Eva Longoria's Next Role: Hispanic Activist in Washington
By MONICA LANGLEY
Eva Longoria emerged in 2012 as President Obama's secret weapon in securing the Hispanic vote. Now the Hollywood star is starting in earnest her transition from celebrity to political activist. WSJ's Monica Langley sat down with Ms. Longoria for an interview.
When Barack Obama takes the presidential oath of office on Monday, he will be joined on the platform by Supreme Court justices, former presidents—and one of the "Desperate Housewives."
Actress Eva Longoria, the 37-year-old star of the hit television show and twice Maxim magazine's Hottest Woman of the Year, is taking on a challenging new role as a Hispanic activist and power player in Washington, D.C. One of her primary aims is to make the case that "Latinos aren't a drain on the economy or criminals crossing the border," she says. "Most are hardworking people who are America's emerging market."
Eva Longoria emerged in 2012 as President Obama's secret weapon in securing the Hispanic vote. Now the Hollywood star is starting in earnest her transition from celebrity to political activist.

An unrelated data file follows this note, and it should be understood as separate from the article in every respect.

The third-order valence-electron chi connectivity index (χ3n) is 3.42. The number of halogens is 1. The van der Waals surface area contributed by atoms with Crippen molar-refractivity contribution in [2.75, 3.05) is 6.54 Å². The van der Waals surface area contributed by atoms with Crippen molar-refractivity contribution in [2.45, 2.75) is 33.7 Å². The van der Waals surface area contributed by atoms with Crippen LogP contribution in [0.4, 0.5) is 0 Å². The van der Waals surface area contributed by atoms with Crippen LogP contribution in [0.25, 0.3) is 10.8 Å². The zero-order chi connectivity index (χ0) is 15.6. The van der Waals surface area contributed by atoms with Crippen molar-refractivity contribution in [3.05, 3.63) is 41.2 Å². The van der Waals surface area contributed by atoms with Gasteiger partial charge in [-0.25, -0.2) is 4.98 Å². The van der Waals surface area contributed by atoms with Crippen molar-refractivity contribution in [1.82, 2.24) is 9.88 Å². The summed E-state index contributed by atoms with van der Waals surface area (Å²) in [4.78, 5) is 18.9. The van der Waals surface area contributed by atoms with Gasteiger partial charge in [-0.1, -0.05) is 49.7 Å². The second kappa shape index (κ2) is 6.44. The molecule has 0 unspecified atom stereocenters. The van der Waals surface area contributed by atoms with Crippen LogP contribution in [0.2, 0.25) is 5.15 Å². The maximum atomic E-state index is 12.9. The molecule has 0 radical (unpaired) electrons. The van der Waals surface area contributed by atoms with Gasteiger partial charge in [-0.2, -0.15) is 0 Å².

Ms. Longoria is the most prominent among Latino leaders who are gaining political sway from the 2012 election, in which the Hispanic vote was a critical force in delivering victory to Mr. Obama. A co-chair of his campaign, she stumped for him at rallies across the country and was one of the largest "bundlers," or fundraisers, while hosting star-studded events raising millions of dollars.
Her role reaches beyond fundraising and speechmaking, however, and into policy and strategy.
She helped urge Mr. Obama to make a key change in immigration policy last year, and she is teaming with business to explore investments in housing and retail developments in Hispanic communities.
Along the way she has developed a rapport with the president and his advisers. She is now planning meetings this weekend with the capital's elite, including private receptions at the White House and vice president's residence and a bipartisan brunch she is co-hosting at a Georgetown eatery this weekend with Mark McKinnon, a former strategist for George W. Bush and Arizona Republican Sen. John McCain. There, she plans to begin a Republican outreach by meeting with Colin Powell, the former secretary of state, and other attendees including Grover Norquist.